To maintain its shape and grow, a cell needs strength. While animals, whose cells are “bare,” rely mainly on their cytoskeleton, organisms like fungi, plants, and algae are constrained by the presence of an envelope, the cell wall, which can be very rigid. Some of these walled organisms develop filaments made of an aligned cell, among which only the most distal one is responsible for growth: this so-called “apical cell” looks like a closed cylinder with a dome at one end. The dome continuously goes forward, lengthening the cell, which at some point divides, adding one sub-apical cell to the filament.
The engine of this growth, which can be slow (2 μm / hour) or very fast (~ 1 mm / hour) according to the organism, is the turgor pressure, which pushes against the wall with the same intensity everywhere around the cell. The physical laws imply that the more bent the wall of a cylinder, the lower the local stretching tension (stress) is perceived. So, in the case of apical growth, how does the stretch manage to inflate only the curved dome, while the flanks of the cylindrical cell, which are flat, remain unchanged? In plants, this drop in tension in the dome is known to be compensated by a localized softening of the wall. Thus, even if stress is lower at the tip of the apical cell, this is where wall deformation occurs.
Brown algae, although sharing some morphologic and physiologic similarities with green and red algae, evolved on a distinct evolutionary path. They share no parenthood with plants, except the very ancient ancestor, common to all eukaryotes, including animals. Therefore, their development results from a distinct history of random drift and adaptive necessity, making them valuable models for evolution-of-development (evo-devo) studies. By studying apical growth in brown algae, we found that they use an alternative strategy: rather than changing the mechanical properties of their wall, they induce variations in the local stretching tension. Indeed, according to physical laws, the thickness of the wall is also a determining factor in the value of the stretching tension: a tube with a thinner wall will more likely crack under the effect of pressure than a tube with a thicker wall.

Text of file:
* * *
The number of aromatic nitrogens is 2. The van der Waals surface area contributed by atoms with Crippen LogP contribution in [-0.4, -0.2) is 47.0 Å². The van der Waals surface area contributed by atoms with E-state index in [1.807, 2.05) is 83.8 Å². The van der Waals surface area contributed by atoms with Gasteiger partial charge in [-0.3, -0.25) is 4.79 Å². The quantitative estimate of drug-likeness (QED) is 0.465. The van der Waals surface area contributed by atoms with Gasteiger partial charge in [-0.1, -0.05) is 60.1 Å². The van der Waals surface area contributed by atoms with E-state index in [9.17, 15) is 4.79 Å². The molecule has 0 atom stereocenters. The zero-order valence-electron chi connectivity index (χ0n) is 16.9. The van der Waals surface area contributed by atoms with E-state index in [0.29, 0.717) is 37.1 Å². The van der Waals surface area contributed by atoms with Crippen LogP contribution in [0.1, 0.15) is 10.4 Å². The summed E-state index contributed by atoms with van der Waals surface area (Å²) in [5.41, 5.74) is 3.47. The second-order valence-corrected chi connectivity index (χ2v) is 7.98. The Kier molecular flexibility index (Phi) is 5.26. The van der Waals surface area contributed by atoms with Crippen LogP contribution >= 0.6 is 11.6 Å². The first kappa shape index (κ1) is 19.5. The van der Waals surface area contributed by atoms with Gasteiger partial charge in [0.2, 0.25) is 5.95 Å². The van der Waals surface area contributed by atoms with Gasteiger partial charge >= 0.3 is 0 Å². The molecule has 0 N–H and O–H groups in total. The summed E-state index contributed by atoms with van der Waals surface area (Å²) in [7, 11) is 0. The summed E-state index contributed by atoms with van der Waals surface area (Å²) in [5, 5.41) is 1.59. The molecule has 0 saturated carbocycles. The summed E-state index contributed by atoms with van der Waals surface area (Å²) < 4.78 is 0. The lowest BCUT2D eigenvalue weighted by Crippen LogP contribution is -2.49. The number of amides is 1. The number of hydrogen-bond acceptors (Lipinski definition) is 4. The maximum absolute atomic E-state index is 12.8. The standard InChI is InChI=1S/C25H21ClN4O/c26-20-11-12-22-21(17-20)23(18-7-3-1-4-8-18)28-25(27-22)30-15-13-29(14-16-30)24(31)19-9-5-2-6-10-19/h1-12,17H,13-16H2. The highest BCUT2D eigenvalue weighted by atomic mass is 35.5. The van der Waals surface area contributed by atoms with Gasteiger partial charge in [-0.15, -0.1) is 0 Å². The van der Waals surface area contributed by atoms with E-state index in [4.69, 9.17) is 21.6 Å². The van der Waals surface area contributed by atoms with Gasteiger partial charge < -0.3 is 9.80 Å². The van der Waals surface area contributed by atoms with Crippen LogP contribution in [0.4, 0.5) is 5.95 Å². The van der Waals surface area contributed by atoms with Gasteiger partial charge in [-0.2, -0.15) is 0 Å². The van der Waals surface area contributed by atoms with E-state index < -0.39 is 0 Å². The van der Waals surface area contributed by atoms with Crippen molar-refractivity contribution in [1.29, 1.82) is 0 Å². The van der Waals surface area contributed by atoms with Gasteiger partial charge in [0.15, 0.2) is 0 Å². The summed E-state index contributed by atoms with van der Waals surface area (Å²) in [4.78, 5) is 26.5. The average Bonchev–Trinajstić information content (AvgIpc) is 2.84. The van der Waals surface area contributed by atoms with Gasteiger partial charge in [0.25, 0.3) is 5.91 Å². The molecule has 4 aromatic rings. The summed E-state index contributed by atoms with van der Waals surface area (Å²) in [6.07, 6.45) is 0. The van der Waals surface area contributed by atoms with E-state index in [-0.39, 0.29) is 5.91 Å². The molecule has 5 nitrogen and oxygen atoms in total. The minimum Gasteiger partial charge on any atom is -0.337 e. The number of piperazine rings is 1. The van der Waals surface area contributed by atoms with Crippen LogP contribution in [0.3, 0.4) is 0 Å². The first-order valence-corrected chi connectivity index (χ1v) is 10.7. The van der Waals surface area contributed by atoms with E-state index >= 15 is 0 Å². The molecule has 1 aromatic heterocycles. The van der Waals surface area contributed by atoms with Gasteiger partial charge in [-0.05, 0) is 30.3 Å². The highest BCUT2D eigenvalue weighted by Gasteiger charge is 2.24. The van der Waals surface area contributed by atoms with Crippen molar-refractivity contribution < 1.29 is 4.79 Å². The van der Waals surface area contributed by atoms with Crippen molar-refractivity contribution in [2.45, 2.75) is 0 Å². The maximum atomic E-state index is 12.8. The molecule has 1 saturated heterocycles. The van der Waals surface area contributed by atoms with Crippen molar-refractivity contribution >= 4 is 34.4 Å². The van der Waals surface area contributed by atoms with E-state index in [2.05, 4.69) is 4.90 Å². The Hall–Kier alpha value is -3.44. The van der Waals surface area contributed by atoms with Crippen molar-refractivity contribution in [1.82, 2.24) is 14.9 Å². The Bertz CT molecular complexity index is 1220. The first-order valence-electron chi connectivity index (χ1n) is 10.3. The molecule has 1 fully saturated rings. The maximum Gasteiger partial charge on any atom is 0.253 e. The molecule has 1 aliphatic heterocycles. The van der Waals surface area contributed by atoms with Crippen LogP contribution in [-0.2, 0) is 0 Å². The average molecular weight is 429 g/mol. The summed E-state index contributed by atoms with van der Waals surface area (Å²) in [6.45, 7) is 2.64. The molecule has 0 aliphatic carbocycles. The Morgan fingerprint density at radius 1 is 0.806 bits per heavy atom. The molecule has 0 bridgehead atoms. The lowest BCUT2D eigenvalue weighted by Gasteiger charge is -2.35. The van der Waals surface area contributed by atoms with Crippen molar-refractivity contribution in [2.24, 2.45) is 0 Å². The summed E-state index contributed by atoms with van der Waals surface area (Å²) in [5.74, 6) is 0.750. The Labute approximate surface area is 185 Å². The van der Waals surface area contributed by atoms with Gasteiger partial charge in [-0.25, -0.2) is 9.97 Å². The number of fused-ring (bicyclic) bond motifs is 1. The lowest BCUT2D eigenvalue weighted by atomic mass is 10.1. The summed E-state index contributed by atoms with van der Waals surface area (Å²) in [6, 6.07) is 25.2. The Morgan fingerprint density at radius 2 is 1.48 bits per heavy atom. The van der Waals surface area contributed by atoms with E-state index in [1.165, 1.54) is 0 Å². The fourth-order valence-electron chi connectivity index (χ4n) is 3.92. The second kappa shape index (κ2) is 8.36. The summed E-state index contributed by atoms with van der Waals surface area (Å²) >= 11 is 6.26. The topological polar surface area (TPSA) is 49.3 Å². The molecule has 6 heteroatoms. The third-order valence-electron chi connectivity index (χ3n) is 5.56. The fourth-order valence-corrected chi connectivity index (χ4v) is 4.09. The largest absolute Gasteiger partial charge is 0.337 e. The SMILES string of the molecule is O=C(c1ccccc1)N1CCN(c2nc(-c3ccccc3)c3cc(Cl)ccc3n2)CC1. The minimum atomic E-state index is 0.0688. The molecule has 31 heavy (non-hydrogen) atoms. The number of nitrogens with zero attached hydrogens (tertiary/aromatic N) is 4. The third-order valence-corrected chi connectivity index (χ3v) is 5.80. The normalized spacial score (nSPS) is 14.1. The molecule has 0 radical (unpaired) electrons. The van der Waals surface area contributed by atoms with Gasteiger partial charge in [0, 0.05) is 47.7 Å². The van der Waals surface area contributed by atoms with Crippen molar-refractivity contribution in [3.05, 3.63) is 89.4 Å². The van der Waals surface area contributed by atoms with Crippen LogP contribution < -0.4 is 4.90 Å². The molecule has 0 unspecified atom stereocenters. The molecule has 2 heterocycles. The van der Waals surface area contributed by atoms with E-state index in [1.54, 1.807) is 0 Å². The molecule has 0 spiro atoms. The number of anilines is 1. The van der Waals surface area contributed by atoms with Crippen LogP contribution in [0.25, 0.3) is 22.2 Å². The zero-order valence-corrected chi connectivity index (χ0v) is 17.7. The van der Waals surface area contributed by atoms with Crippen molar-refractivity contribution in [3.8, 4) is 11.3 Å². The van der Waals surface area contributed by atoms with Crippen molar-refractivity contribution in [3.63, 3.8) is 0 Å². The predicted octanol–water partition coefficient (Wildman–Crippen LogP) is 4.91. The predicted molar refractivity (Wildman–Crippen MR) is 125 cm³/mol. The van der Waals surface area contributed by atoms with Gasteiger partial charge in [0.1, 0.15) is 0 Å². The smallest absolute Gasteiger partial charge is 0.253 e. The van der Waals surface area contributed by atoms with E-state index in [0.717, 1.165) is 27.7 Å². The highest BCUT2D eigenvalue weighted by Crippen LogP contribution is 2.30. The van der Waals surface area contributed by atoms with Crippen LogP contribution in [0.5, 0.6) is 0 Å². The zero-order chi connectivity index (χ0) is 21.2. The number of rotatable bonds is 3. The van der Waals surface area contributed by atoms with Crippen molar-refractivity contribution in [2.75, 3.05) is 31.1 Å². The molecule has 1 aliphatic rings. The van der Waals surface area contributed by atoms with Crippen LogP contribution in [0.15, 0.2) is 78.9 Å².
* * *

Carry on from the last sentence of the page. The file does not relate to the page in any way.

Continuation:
When we measured the thickness of the wall along the apical filament cells of the brown alga Ectocarpus (from longitudinal sections observed by transmission electron microscopy), we observed that the wall was more than 15 times thinner (36 nm, slightly more than the thickness of a microtubule) at the end of the cell than on the flanks. A simulation using a biophysical model shows that thinning of the wall is exactly tailored to compensate for the decrease in stress due to the curvature of the dome. Under this model, the establishment of a thickness gradient along the cell is critical to both maintain the shape of the cell during growth and control its speed (See animation movie). Thus, by controlling the thickness of their wall, brown algae avoid having to regulate the mechanical properties (viscoplasticity), which would appeal to chemical equilibria and complex enzymatic activities, as in plants.
Thus, the brown alga Ectocarpus, that is subjected to the same physical laws as land plants, reaches the same goal by controlling different key parameters. In the present case, this is the local amount of cell wall materials rather than its chemical composition. This original strategy could be related to the extremely slow growth of Ectocarpus — 2.5 μm / hour, the lowest measured so far — or with its marine environment subject to strong mechanical stresses (currents, waves ) and frequent variations in salinity (tides, rain).
These findings are described in the article entitled The brown algal mode of tip growth: Keeping stress under control, recently published in the journal PLOS Biology.